Taking Aim2

Aiming High: June Perkins

Today’s blog continues my interest in running.  This morning I was inspired by watching the fastest 100 metres final ever,  seven finalists ran under 10 seconds.

I don’t profess to be a professional sports writer, but there is something about Usain Bolt’s achievement that can inspire us all and something magical about today’s final that will inspire me with my daily journey back to being a runner.  In my childhood I wanted to be  a fast 400m or 800m runner, but I never quite got there.  I have always admired those who achieve their dreams as runners, and will never forget the feeling I had when I did my personal best in a race.

With a name like Usain Bolt it seems destiny called Mr Bolt into the field of running like a lightning bolt. Today Bolt ran into the realm of legend and some commentators said, he undid the saying, ’lightening never strikes twice,’ by doing just that.  He has now won two Olympic 100 metres back to back, something never done legally before except by Carl Lewis courtesy of Ben Johnson being caught for cheating.

So what makes someone want to be the fastest man in the world, and gives him the realisation that he has that capacity.

I don’t have an opportunity to interview Bolt, and right this minute I think he’d be a hard man to catch, just looking at the camera and media people lining up to have their super-fast chats.

But watching his feat this morning first thing when I woke up I wondered: what is the more in-depth story behind the man who has done so much for restoring people’s faith in athletics, a sport where some high profile people have cheated and people  start to doubt natural ability.  So like most people I web-surf.  Not always highly reliable, but let’s see what it shows us.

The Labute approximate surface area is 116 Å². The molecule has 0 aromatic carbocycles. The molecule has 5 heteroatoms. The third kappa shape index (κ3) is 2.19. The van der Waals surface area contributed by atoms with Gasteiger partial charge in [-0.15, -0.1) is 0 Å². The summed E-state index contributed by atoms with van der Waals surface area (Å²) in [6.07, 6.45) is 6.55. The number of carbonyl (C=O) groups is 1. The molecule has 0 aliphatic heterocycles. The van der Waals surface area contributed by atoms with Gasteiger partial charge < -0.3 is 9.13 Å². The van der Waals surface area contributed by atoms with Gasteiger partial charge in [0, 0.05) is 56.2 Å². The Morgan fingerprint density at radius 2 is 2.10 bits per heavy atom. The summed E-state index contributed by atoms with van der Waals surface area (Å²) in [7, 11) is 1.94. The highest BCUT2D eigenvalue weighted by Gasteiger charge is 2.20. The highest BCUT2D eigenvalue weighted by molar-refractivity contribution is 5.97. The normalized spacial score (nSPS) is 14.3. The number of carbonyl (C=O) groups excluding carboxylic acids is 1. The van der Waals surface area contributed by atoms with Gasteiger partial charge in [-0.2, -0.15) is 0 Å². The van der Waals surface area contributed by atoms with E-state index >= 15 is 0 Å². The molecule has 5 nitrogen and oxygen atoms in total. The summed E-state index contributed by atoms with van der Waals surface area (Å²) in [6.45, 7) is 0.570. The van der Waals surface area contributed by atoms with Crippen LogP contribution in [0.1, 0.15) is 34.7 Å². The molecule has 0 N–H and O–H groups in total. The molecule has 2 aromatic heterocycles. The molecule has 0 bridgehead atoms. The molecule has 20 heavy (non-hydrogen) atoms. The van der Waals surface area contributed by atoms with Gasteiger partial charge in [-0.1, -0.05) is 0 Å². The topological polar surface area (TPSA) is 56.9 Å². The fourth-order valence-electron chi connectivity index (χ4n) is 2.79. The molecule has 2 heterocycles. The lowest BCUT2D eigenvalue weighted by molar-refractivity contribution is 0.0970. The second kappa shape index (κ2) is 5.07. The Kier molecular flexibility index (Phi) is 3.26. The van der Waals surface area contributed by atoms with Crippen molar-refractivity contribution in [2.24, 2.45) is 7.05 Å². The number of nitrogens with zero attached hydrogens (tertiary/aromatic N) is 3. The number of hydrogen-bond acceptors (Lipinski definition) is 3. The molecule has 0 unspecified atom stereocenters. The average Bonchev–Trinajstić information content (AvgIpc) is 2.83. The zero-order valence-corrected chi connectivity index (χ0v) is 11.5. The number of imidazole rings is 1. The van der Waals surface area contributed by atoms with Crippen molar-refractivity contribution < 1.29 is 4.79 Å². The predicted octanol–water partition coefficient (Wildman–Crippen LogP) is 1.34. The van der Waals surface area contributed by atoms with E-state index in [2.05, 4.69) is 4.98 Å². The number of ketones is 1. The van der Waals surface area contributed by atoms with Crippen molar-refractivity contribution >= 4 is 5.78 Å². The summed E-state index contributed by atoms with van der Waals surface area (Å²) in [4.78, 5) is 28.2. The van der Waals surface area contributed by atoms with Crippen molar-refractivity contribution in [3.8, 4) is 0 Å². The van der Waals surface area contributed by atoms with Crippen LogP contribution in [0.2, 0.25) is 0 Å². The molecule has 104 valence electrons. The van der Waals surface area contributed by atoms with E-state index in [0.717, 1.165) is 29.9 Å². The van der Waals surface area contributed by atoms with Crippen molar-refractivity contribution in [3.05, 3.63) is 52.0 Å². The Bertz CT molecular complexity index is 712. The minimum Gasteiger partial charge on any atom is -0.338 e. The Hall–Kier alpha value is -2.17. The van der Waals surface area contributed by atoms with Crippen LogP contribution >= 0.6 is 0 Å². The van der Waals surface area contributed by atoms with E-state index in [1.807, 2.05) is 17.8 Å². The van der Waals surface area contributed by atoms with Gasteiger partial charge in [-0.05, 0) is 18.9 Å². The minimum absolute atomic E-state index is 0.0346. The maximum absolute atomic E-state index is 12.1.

One interesting biography on line, http://www.jockbio.com/Bios/Bolt/Bolt_bio.html traces Bolt’s career from childhood to today and reveals that Jamaican sprinter, particularly as a teenage was a practical joker and didn’t always take his running seriously.  It outlines in some detail how Bolt just didn’t initially have the focus that was going to make him a true champion.  His commitment to his sport, despite his obvious natural talent, was questioned by many commentators and athletes, and he was often in the paper for nightclubbing and eating fast food (a sin for a serious athlete).  Yet Jamaican athletics kept giving him those opportunities because of his obvious talent and tried to harness that talent.

This biography reveals that Bolt wanted to run the 100m in 2006, but was being groomed for the 400m and Usain made a deal with his coach, Mr Mills, said that if he could break the Jamaican 200 m record he would then let Bolt run the 100 m.  To his coaches surprise Bolt did just that, the year was 2007.

Bolt always loved sport and as a youth he excelled at cricket, perhaps he could have even chosen to be a cricketer, but it was athletics where his brilliance really shone through and he was the youngest junior world gold medallist for the 200 metres at just fifteen.  Can you imagine being that young and winning a medal at that level?

Bolt’s breakthrough year was 2007, and came after two years of injuries, a change of coach and pivotal moments like being given opportunities to prove himself.  It seems despite his early promise his full brilliance took a bit of time to come to fruition.  Now it is hard to imagine the sport without him.

Can’t wait to see how Bolt does in the 200m.

Snap shot memory of the 100m race before summary – the runners all doing their identity movements to the camera prior to the race – from beasts to eyeing the camera off and Bolt’s little set of movements that are recognisable as a mantra, the final over so fast with Bolt running FAST and the others fast but not fast enough, the elation of Bolt and the special and funny moment where the Mascot comes and gives him a gold mascot and poses for a photograph.

Five things Usain Bolt’s story teaches us:

1)      Creative thinking brings success (trying different sports or distances until one brings you amazing success)

2)      Teachers and coaches who persevere with talented people can be surprised and rewarded by their efforts

3)      Success breeds hunger for more success but you still need to work for it

4)      Natural ability needs opportunity to shine

5)      Set- backs can make a person rather than break them.

(c) June Perkins

Two biographies amongst many others you can read on the talented and inspiring Bolt.

http://www.jockbio.com/Bios/Bolt/Bolt_bio.html

http://www.esquire.com/features/usain-bolt-bio-0410

Other interesting articles out today

http://www.abc.net.au/news/2012-08-06/usain-bolt-aussie-connection-street-artist/4179168?section=sa

http://au.sports.yahoo.com/news/bolt-wins-100m-gold-205555217.html

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Bolt of Talent: Lessons in the Making of a Champion

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